UNIVERSITY OF PENNSYLVANIA - AFRICAN STUDIES CENTER
SUDAN: IRIN News Briefs, 24 September
Suspected oil pipeline bombers rounded up
The government on Thursday said it had rounded up a number of people in connection with the bombing of a newly-installed oil pipeline linking the loading terminal in Port Sudan with oil fields in the south. The Al-Rai Al-Aam daily newspaper quoted Interior Minister Abdel-Raheem Mohamed Hussein as saying the government was considering submitting extradition requests to "some Arab countries" to hand over "terrorists" in connection with the bombing, which took place on Sunday night near the northeast town of Atbara. "We will use all possible and legal means to reach those who committed the crime," Reuters quoted Public Prosecutor Abdel Nasser Wonan as saying. Canada-based investor Talisman Energy described it as a "minor incident". A Talisman statement said repairs were underway "and no disruptions to production operations or tanker liftings are anticipated." Sudan begun its first oil exports from the pipeline barely three weeks ago.
The National Democratic Alliance (NDA) - comprising northern opposition groups and the rebel Sudan People's Liberation Movement (SPLM) - said a special force of its Joint Military Command had blown up a 2-km section of the pipeline, causing extensive damage, as part of its plan to stop the "plunder of our oil on which the [National Islamic Front] and their supporters have put their hopes to finance the war," an SPLM press release said. It said the NDA "has now shown its capability to strike at oil assets anytime and anywhere in the Sudan" and warned that oil operations and their workers remained "legitimate military targets."
UN mission to Nuba mountains "progressing well"
A UN mission that left Khartoum on 15 September for a month-long assessment of humanitarian needs in the Nuba mountains is "progressing well," an OCHA official in Khartoum told IRIN on Thursday. "The mission is on and there are no problems", she said. The mission follows a June visit to the area by a team of high-level UN officials who recommended a technical assessment to identify humanitarian needs in the area, a WFP statement said. The team, comprising experts from WFP, FAO, WHO, UNDP and OCHA as well as CARE and SCF-UK, is expected to "quantify" specific humanitarian needs in the fields of agriculture and food security, health and nutrition, water, sanitation and basic education to help agencies formulate assistance proposals for people in the area. It is also examining logistical aspects for the delivery of aid.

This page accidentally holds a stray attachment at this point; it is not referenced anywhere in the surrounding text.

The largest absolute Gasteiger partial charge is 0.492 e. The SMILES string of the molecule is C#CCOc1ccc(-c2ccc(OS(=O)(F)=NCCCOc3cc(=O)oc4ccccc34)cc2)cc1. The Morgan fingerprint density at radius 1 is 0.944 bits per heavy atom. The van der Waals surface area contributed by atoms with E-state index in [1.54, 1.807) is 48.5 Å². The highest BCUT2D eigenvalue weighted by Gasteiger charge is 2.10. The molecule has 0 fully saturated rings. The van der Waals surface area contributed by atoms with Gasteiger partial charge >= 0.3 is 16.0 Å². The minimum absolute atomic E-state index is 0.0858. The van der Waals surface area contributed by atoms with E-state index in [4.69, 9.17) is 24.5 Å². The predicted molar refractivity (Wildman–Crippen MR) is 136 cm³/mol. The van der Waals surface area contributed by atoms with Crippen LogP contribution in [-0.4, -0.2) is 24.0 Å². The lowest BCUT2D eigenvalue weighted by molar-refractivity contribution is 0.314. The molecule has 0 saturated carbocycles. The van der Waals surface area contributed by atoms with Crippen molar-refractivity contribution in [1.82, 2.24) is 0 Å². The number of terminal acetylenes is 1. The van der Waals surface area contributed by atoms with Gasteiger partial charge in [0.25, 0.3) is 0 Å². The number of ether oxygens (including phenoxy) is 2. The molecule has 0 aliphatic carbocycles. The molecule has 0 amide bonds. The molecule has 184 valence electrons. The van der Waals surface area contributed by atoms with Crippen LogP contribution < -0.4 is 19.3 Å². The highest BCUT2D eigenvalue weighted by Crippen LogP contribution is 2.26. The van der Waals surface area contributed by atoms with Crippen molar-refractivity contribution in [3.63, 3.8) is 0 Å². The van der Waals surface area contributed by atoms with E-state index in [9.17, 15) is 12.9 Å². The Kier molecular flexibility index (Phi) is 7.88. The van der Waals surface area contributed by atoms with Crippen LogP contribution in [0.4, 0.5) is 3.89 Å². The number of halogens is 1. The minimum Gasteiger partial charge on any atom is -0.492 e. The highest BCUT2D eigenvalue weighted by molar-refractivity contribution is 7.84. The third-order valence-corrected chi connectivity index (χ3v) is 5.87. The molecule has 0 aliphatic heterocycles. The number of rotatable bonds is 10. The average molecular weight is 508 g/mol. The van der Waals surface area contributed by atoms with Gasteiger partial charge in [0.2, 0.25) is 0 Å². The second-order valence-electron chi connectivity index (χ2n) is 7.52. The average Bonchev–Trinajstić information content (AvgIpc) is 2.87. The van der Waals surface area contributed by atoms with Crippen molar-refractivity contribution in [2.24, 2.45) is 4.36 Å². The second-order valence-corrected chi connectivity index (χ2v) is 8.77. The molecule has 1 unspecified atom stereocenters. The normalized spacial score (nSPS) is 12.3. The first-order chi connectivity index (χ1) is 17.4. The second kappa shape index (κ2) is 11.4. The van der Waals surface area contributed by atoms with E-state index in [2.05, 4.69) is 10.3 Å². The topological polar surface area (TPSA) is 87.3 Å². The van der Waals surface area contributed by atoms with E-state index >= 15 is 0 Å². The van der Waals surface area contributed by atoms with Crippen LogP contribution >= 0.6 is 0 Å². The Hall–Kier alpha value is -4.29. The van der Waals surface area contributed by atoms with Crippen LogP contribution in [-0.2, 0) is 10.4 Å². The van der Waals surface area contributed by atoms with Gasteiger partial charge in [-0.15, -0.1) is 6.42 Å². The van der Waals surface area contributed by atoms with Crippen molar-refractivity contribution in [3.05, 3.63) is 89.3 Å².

Egyptian relief plane arrives in northern flood-hit town
An Egyptian government plane loaded with medicines, pesticides, sprayers and water pumps arrived in the flood-affected town of Dunqulah in Northern State in northern Sudan, the Sudan News Agency (SUNA) reported on Sunday. It said a team of Egyptian doctors was also expected in the town to contribute to the medical efforts to ward off the flood's effects.
USAID report puts emphasis on rehabilitation over relief
The primary lesson from a recent analysis by USAID of activities it funded in southern Sudan in the past six years was that "there are often pockets of stability, and resulting potential for transition, even in a situation of ongoing conflict", and that these areas can benefit from rehabilitation rather than relief or emergency programmes. The assessment of USAID-funded operations in the 'West Bank' of southern Sudan - comprising all parts of Equatoria province lying west of the Nile - suggested that, even in a situation of conflict and humanitarian crisis as serious and sustained as that in Sudan, properly programmed assistance could go a long way to restoring people's coping mechanisms and ability to engage in economic activities. Ultimately, these types of rehabilitation programmes "foster the transition to resilient development and community self-sufficiency, preventing or mitigating the effects of current and future complex emergencies, and reducing the overall costs of relief interventions", the USAID report, 'Evolution of a Transition Strategy and Lessons Learned", concluded.
With the international community spending an estimated US $1 million a day in humanitarian assistance to Sudan, the report emphasised the need for donor analysis of the impact of humanitarian activities, positive and negative. Among its recommendations were: that sustainability should be built into all humanitarian activities; there should be greater inter-agency sharing of lessons learned and successes achieved; and there should be a flexible funding mechanism for new and innovative approaches to humanitarian assistance - particularly in the transition from relief to rehabilitation. High levels of need were likely to continue in Sudan, the Horn of Africa and other areas of conflict or crisis, and USAID's 'West Bank' transition strategy offered a model "to use assistance in ways that will increase the population's self-sufficiency and reduce its dependency on food aid", the report added.
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Editor: Dr. Ali B. Ali-Dinar, Ph.D
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